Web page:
“Susan, I would like you to put your hand up each time you can hear a tone, okay?” requested the specialist, his voice was very pitchy and fluctuated on every other word, my belly tightened, uneasily.

    “Okay,” I answered tentatively as I sat in a muted world, this room, all alone.

    © H.G. @ F.F. 3/16/12

  3. Soon sets of tones were being sounded in each ear, some at the same time in both ears, varying volumes and then with a static fuzz over the sounds being played. Each time, I lifted my little hand. Sometimes I struggled to hear and wasn’t sure if I heard anything at all.

    A voice came through the headphones, it was the specialist. “Now we’re going to try some words, I just need you to repeat them after me, okay, Susan?”

    “Okay,” I said, it sounded very loud to me with the ear muffs on.

    “Boy…” “Boy.” “Boat…” “Boat.” “Balloon…” “Balloon.”

    On and on it went, through every letter of the alphabet, each vowel and consonant. It seemed like a very l o n g time, before leaving this quiet place of measuring. They’d discovered that the hearing loss in my left ear was substantial; I could hear ten percent of a certain frequency in that one while the right ear had minimal loss.

    They filled my ears with molding goo and fit me with a very clunky pair of hearing aids. They were to be the source of much self-consciousness in my near future, inevitable with increasing age. I remember the curious looks the children paid toward me. The awkward feeling and wishing to just blend in with the rest of them grew and eventually I stopped wearing the square hearing devices.

    It was the year I’d been prescribed with glasses, in sixth grade to be precise and the armature of the glasses and the cumbersome devices, both tucked behind my ears was not only uncomfortable but made my ears jut out peculiarly. It was unsightly, more than I could bear.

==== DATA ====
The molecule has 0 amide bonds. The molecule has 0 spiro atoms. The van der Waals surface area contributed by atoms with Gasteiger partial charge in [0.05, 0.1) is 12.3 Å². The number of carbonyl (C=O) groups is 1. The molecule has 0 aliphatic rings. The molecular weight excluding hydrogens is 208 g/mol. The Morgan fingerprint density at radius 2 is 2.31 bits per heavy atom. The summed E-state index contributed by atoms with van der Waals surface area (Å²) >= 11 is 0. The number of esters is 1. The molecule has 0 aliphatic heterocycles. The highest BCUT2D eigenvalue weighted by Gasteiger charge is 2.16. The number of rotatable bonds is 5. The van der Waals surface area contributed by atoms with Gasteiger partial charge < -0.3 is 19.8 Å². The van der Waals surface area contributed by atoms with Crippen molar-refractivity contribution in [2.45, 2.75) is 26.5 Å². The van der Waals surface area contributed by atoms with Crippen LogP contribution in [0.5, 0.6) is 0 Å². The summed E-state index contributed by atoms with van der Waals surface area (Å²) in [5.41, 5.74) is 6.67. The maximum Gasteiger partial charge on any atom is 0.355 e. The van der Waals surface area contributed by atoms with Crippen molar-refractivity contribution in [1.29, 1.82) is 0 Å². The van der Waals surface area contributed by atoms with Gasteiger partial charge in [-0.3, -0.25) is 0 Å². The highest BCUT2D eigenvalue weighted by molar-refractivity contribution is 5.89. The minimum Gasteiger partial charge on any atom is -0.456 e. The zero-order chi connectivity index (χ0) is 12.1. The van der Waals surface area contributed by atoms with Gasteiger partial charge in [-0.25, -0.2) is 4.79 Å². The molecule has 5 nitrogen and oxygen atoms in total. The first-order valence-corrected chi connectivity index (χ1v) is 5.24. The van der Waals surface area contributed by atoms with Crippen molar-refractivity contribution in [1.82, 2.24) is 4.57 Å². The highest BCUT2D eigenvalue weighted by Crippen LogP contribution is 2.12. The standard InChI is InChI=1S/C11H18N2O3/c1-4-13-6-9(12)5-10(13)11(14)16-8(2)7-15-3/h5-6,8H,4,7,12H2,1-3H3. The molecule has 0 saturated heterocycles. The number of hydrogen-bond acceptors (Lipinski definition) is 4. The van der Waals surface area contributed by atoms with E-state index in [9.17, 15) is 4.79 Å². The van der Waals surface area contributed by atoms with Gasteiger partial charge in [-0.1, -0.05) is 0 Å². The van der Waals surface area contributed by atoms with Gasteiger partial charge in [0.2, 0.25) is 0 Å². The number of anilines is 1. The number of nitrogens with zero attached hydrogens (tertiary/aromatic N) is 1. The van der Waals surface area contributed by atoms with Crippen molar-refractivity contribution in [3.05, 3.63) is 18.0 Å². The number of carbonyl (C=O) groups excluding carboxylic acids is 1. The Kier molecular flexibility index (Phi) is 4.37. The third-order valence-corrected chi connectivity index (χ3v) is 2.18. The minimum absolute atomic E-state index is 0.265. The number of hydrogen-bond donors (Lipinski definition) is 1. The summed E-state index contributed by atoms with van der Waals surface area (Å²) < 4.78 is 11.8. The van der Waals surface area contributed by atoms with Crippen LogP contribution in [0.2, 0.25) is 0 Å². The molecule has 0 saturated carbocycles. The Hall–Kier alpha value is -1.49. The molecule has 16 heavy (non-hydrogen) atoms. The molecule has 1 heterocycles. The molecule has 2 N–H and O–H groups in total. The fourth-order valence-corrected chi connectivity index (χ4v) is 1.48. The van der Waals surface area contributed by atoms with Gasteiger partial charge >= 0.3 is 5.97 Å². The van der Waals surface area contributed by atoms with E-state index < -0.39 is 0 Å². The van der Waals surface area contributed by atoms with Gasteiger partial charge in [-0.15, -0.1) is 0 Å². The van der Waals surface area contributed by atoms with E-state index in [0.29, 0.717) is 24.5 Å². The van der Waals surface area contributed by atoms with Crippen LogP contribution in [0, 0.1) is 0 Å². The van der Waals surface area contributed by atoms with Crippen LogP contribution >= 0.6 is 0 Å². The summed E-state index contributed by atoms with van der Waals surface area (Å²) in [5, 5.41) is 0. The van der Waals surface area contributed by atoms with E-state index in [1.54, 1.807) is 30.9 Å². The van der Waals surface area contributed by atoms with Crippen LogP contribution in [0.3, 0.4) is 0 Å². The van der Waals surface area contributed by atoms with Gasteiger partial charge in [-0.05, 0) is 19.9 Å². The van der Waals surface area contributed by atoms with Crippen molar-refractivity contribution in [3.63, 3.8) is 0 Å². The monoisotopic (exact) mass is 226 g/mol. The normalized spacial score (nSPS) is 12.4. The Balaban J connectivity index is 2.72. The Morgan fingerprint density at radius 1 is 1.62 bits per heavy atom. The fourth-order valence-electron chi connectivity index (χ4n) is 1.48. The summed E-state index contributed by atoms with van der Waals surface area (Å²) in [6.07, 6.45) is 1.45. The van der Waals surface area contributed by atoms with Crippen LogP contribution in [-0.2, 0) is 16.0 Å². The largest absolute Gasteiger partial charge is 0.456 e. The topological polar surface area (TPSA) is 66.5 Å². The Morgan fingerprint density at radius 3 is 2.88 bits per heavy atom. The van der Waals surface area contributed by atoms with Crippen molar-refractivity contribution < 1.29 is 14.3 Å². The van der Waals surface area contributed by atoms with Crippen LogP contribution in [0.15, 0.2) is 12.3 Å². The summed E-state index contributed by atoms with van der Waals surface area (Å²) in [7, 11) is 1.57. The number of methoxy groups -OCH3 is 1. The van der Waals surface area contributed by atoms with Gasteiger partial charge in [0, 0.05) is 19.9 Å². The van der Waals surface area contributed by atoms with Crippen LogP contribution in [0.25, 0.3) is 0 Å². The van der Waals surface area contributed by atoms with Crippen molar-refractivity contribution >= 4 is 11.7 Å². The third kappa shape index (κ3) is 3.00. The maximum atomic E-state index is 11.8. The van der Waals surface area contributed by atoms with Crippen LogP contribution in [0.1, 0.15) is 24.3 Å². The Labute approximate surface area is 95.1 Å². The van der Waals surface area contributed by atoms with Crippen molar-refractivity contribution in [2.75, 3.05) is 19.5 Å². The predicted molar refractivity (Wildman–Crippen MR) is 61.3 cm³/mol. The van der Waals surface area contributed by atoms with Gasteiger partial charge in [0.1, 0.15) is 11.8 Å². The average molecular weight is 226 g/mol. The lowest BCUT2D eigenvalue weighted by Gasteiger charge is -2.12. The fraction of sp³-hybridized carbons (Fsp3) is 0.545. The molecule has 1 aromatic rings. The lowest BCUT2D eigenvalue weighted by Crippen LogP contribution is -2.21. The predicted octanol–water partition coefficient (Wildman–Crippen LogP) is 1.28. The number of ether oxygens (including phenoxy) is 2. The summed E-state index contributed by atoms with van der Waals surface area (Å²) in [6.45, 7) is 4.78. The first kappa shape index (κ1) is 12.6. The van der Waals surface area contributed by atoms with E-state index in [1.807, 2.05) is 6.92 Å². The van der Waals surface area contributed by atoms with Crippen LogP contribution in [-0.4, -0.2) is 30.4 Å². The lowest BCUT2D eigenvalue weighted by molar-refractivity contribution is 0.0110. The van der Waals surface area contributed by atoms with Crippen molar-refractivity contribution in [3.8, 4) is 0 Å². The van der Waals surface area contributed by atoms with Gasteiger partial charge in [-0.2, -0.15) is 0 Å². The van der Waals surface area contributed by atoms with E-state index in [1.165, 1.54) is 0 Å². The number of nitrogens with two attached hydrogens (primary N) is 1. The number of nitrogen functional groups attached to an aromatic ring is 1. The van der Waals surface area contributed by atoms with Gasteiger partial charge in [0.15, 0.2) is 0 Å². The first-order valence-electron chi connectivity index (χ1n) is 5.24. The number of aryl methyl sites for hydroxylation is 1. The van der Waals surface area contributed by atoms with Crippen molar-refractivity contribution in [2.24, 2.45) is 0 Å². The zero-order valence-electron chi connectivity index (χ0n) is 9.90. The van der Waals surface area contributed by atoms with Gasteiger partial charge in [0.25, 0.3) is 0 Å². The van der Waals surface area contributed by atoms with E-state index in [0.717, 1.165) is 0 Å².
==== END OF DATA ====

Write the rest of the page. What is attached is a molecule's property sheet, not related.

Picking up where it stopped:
When I did where them, they made the sound so clattery sounding; all of the background noises became foreground and I had a terrible time focusing. So I continued to do what I think I’d been learning from birth, I read lips. To this day I can often decipher what people are saying on television when it is muted.

    So the drabbling tones, that came to me in the horns of fog, bellowing across the salted bay, became a beacon to me. They were soothing increments of time hanging in the heaviness. Sound I could almost see, waves rolling in on the banks of fog.

    Today as I was writing, I had a sudden startle, I’d almost forgotten to remember the word “foghorn,” I almost misplaced the meditative toning. When I located a sampling via “the web,” my deep inner-self perked up as if awakening, a piece of me lying dormant had been greeted, affirmed lovingly.

    I’m going to bring my babies to the sea to listen to the distant calls of the somber, magical foghorn. I’ll not let the memories slip so easily away.

    © H.G. @ F.F. 3/16/12

  4. Red

    Well, seriously, what did you think was going to happen?

    Of course, you’re on the ground, your life slipping away
    from you.

    Did this look like some fairy-infested sylvan glade? Were there unicorns eating grass greener than you’ve ever seen in your life? Did some rainbow lead you here? Was the sky so blue, the light so pure, that you were enraptured?

    Of course not.

    There’s no color here, except for red. My beautiful reds. Grey doesn’t count as a color, you fool.

    The fogs and mists hang about, keeping the light dim. You can’t even appreciate the beauty of my bark, the shapes, the twists and curves. Oh, they are beautiful, believe me.

    But all you could see was the red. The fruit of my labors.

    Didn’t your mother warn you? Don’t you know red is a warning sign?

    Stupid mortal. And know you prove it.

    And your body is mine for the taking. I am ready to leave this forest behind.

    Your curves are not as delicious as mine, but they’ll do for now.

    Oh, yes. I musn’t forget to bring some of my red with me.